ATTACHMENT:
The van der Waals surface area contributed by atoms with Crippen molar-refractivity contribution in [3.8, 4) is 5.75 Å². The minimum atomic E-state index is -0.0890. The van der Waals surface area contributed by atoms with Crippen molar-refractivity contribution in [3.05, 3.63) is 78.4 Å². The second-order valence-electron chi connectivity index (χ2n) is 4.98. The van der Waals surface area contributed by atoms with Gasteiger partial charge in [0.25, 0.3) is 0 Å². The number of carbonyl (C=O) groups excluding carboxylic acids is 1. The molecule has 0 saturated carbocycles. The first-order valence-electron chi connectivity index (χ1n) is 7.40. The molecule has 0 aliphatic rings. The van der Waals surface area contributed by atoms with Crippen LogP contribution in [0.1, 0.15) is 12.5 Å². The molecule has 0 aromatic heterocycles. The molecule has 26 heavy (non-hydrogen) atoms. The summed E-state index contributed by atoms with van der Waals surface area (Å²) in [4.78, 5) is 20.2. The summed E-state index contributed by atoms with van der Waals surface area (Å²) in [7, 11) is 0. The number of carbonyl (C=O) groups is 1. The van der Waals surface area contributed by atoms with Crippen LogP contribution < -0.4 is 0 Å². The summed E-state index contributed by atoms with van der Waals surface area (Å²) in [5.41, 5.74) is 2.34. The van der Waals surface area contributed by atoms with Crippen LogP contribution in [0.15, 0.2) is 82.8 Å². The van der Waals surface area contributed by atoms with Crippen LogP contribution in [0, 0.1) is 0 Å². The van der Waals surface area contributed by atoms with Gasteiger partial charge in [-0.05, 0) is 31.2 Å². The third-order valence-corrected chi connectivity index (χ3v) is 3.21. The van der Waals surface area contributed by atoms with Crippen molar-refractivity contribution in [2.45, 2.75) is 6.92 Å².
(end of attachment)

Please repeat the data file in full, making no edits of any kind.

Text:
The van der Waals surface area contributed by atoms with Crippen molar-refractivity contribution in [3.8, 4) is 5.75 Å². The minimum atomic E-state index is -0.0890. The van der Waals surface area contributed by atoms with Crippen molar-refractivity contribution in [3.05, 3.63) is 78.4 Å². The second-order valence-electron chi connectivity index (χ2n) is 4.98. The van der Waals surface area contributed by atoms with Gasteiger partial charge in [0.25, 0.3) is 0 Å². The number of carbonyl (C=O) groups excluding carboxylic acids is 1. The molecule has 0 saturated carbocycles. The first-order valence-electron chi connectivity index (χ1n) is 7.40. The molecule has 0 aliphatic rings. The van der Waals surface area contributed by atoms with Crippen LogP contribution in [0.1, 0.15) is 12.5 Å². The molecule has 0 aromatic heterocycles. The molecule has 26 heavy (non-hydrogen) atoms. The summed E-state index contributed by atoms with van der Waals surface area (Å²) in [4.78, 5) is 20.2. The summed E-state index contributed by atoms with van der Waals surface area (Å²) in [7, 11) is 0. The number of carbonyl (C=O) groups is 1. The van der Waals surface area contributed by atoms with Crippen LogP contribution < -0.4 is 0 Å². The summed E-state index contributed by atoms with van der Waals surface area (Å²) in [5.41, 5.74) is 2.34. The van der Waals surface area contributed by atoms with Crippen LogP contribution in [0.15, 0.2) is 82.8 Å². The van der Waals surface area contributed by atoms with Crippen LogP contribution in [0, 0.1) is 0 Å². The van der Waals surface area contributed by atoms with Gasteiger partial charge in [-0.05, 0) is 31.2 Å². The third-order valence-corrected chi connectivity index (χ3v) is 3.21. The van der Waals surface area contributed by atoms with Crippen molar-refractivity contribution in [2.45, 2.75) is 6.92 Å².